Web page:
The match input-interface command specifies the name of an input interface to be used as the match criterion against which packets are checked to determine if they belong to the class specified by the class map. Use the class-map command to specify the name of the class whose match criteria you want to establish. After you identify the class, you can use the match input-interface command to configure its match criteria.

Examples

The following example specifies a class map called eth1 and configures the input interface named ethernet1to be used as the match criterion for this class:

class-map eth1
match input-interface ethernet1

Related Commands

Command Description

class-map

Creates a class map for the specified class.

match access-group

Configures the match criteria for a class map based on the specified numbered ACL.

match protocol

Configures the match criteria for a class map based on the specified protocol.

match ip dscp

To identify a specific IP differentiated service code point (DSCP) value as a match criterion, use the match ip dscp command in class map configuration mode. To remove a specific IP DSCP value from a class map, use the no form of this command.

match ip dscp ip-dscp-value [ip-dscp-value ip-dscp-value ip-dscp-value ip-dscp-value ip-dscp-value ip-dscp-value ip-dscp-value]
no match ip dscp ip-dscp-value [ip-dscp-value ip-dscp-value ip-dscp-value ip-dscp-value ip-dscp-value ip-dscp-value ip-dscp-value]

Syntax Description

ip

Specifies IP-specific packet matching.

dscp

Specifies IP dscp value matching.

ip-dscp-value

Specifies the exact value between 0 and 63 used to identify an IP DSCP value.

Defaults

No default behavior or values.

Command Modes

Class map configuration

Command History

Release Modification

12.0(5)XE

This command was first introduced.

12.0(9)S

This command was introduced in Release 12.0 S.

12.1(2)T

This command was introduced in Release 12.1 T

Usage Guidelines

Up to eight IP DSCP values can be matched in one match statement. For example, if you wanted the IP DCSP values of 0, 1, 2, 3, 4, 5, 6, 7 (note that only one of the IP DSCP values has to be a successful match criterion, not all of the specified IP DSCP values), enter the following command:

match ip dscp 0 1 2 3 4 5 6 7

This command is used by the class map to identify a specific IP DSCP value marking on a packet. The ip-dscp-values are used as markings only. The IP DSCP values have no mathematical significance. For instance, the ip-dscp-value of 2 is not greater than 1. The value simply indicates that a packet marked with the ip-dscp-value of 2 is different than a packet marked with the ip-dscp-value of 1. The treatement of these marked packets is defined by the user through the setting of QoS policies in policy map class configuration mode.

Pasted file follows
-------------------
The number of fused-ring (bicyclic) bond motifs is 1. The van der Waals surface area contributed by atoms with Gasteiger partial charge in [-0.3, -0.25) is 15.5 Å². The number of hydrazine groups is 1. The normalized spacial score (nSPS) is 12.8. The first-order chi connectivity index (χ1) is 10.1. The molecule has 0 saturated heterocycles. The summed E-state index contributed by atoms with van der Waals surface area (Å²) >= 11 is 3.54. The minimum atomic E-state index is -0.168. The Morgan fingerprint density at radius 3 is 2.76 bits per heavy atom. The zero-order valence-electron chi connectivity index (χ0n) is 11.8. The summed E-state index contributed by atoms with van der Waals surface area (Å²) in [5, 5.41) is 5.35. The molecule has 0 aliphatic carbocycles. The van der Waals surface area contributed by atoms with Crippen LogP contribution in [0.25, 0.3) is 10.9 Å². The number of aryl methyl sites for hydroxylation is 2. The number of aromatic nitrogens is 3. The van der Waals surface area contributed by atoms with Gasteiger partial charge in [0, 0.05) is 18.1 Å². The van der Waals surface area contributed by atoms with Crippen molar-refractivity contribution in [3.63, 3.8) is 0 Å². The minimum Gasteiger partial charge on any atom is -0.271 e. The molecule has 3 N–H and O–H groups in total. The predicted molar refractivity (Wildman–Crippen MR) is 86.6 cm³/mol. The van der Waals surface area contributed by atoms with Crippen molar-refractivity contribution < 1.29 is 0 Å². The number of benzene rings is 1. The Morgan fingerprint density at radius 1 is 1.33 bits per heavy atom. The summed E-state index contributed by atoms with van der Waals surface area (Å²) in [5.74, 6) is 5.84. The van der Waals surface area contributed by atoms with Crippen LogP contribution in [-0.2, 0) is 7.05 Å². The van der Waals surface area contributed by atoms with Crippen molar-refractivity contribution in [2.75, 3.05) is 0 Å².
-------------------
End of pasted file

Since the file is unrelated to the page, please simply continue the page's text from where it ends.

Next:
Examples

The following example shows how to configure service policy priority50 and attach service policy priority50 to an interface. In this example, class map ipdscp15 will evaluate all packets entering interface fast ethernet 1/0/0 for an ip DSCP value of 15. If the incoming packet has been marked with the IP DSCP value of 15, the packet will be treated with a priority level of 55.

Router(config)# class-map ipdscp15
Router(config-cmap)# match ip dscp 15
Router(config)# #exit
Router(config)# #policy-map priority55
Router(config-pmap)# #class ipdscp15
Router(config-pmap-c)# priority 55
Router(config-pmap-c)# exit
Router(config-pmap)# exit
Router(config)# interface fa1/0/0
Router(config-if)# service-policy input priority55

Related Commands

Command Description

set ip dscp

Marks the IP DSCP value for packets within a traffic class. The IP DSCP value can be any value between 0 and 63.

class-map class-name

Specifies the user-defined name of the traffic class.

policy-map policy-name

Specifies the name of the service policy to configure.

service-policy policy-map-name

Specifies the name of the service policy to be attached to the interface.

show class-map

Displays all configured traffic classes.

show class-map class-map-name

Displays the user-specified class map.

match ip precedence

To identify IP precedence values as match criteria, use the match ip precedence command in class map configuration mode. To remove IP precedence values from a class map, use the no form of this command.

match ip precedence ip-precedence-value [ip-precedence-value ip-precedence-value ip-precedence-value]
no match ip precedence ip-precedence value [ip-precedence-value ip-precedence-value ip-precedence-value]

Syntax Description

ip

Specifies IP-specific packet matching.

precedence

Specifies IP precedence value matching.

ip-precedence-value

Specifies the exact value between 0 and 7 used to identify an IP precedence value.

Defaults

No default behavior or values.

Command Modes

Class map configuration

Command History

Release Modification

12.0(5)XE

This command was first introduced.

12.1(5)T

This command was integrated into Release 12.1 T.

Usage Guidelines

Up to four precedence values can be matched in one match statement. For example, if you wanted the IP precedence values of 0, 1, 2, or 3 (note that only one of the IP precedence values has to be a successful match criterion, not all of the specified IP precedence values), enter the following command:

match ip precedence 0 1 2 3

The ip-precedence-values are used as markings only. The IP precedence values have no mathematical significance. For instance, the ip-precedence-value of 2 is not greater than 1. The value simply indicates that a packet marked with the ip-precedence-value of 2 is different than a packet marked with the ip-precedence-value of 1. The treatement of these different packets is defined by the user through the setting of QoS policies in policy map class configuration mode.

Examples

The following example shows how to configure service policy priority50 and attach service policy priority50 to an interface. In this example, class map ipprec5 will evaluate all packets entering interface fast ethernet 1/0/0 for an IP precedence value of 5. If the incoming packet has been marked with the IP precedence value of 5, the packet will be treated with a priority level of 50.